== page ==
Locke defends his argument by noting that if it was the greater good that determined the will, then once that proposed great good seizes the will, it would hold it fast in the pursuit of even the greatest good without letting it go ever again (236). Locke observes that since the will has power over and directs both a person’s thoughts and actions, then it has the power of holding the mind’s contemplation fixed to that good. Based on this observation, Locke therefore argues that if it is about happiness, then removing uneasiness is the first step to it. He cites a number of examples to illustrate this perspective. For example, a man who does not have much but is content with his situation will not see the advantages of having plenty and this will never have the determination to take any action that gives him plenty, until he feels uneasy in such a situation. There is another example of a drunkard. Such a man will look at the losses that drinking brings upon him and try to resist the drinking spot, but the uneasiness brought by the habitual thirst will always drive that man back to the drinking den. Probably the man has a view of the greater good of quitting drinking, and may take resolutions aimed at pursing the greater good when drinking. However, this will not compel him to take action against drinking but it is the uneasiness of the habitual thirst that will lead him to take the action of going the drinking spot. Locke’s point is that what motivates a person to continue in the same action or state is only the present satisfaction that the person finds in it. The presence of any form of uneasiness will motivate the change. Therefore, a motivating uneasiness can arise in us in two distinguished ways. One is through an external cause causing an immediate effect and two is through the lasting outcomes that are to be achieved by deliberately contemplating on the future rewards. Therefore, Locke observes that naturally, it is the present uneasiness that an individual is under that determines his or her will to take an action that will bring happiness to him or her.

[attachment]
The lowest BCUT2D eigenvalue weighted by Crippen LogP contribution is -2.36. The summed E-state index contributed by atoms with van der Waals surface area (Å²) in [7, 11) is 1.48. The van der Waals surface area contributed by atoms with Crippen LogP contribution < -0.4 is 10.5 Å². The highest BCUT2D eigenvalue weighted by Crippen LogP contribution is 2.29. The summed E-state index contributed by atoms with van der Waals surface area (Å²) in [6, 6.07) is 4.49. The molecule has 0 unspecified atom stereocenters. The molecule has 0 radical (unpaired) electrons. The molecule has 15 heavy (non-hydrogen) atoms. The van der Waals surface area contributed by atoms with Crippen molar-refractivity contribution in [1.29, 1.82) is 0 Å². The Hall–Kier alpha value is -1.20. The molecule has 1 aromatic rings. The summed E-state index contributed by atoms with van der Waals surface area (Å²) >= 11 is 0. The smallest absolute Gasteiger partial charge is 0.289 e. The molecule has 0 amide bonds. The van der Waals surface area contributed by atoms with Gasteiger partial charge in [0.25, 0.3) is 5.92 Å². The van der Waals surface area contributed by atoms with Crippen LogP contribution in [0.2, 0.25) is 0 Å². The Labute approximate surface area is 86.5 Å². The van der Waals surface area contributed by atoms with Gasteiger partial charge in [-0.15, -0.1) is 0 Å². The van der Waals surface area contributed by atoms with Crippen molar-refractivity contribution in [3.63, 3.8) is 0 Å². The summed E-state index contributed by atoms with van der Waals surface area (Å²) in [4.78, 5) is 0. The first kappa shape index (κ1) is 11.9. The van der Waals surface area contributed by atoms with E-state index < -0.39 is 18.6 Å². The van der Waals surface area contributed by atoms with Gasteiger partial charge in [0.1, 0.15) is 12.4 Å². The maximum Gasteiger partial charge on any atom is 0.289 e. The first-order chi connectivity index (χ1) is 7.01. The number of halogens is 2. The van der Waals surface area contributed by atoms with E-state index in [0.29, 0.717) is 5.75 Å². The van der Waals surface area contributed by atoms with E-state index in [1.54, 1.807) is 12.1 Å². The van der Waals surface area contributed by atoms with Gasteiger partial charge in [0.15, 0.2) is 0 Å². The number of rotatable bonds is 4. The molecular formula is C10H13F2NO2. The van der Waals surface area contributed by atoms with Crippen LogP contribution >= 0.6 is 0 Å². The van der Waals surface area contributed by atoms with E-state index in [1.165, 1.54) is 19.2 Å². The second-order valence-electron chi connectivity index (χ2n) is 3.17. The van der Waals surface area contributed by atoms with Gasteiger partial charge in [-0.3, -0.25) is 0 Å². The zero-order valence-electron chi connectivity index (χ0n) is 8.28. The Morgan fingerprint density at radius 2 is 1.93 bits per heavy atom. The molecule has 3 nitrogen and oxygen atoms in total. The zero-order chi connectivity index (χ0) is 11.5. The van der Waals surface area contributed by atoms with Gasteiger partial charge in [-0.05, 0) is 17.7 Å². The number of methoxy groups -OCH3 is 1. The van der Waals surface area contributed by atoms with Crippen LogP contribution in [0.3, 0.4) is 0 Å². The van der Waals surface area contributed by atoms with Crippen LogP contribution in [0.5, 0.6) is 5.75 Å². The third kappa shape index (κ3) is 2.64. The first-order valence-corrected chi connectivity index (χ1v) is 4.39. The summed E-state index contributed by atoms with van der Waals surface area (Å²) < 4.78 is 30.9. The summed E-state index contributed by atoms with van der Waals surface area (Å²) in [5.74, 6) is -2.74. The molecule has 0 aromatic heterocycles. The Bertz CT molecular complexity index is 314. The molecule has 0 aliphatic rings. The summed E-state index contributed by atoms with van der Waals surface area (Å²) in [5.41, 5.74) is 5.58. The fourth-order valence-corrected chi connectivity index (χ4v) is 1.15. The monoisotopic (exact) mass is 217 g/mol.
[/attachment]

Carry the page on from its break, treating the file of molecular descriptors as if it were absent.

Locke, John. An Essay Concerning Human Understanding. The Electronic Classics Series, pp. 218-272.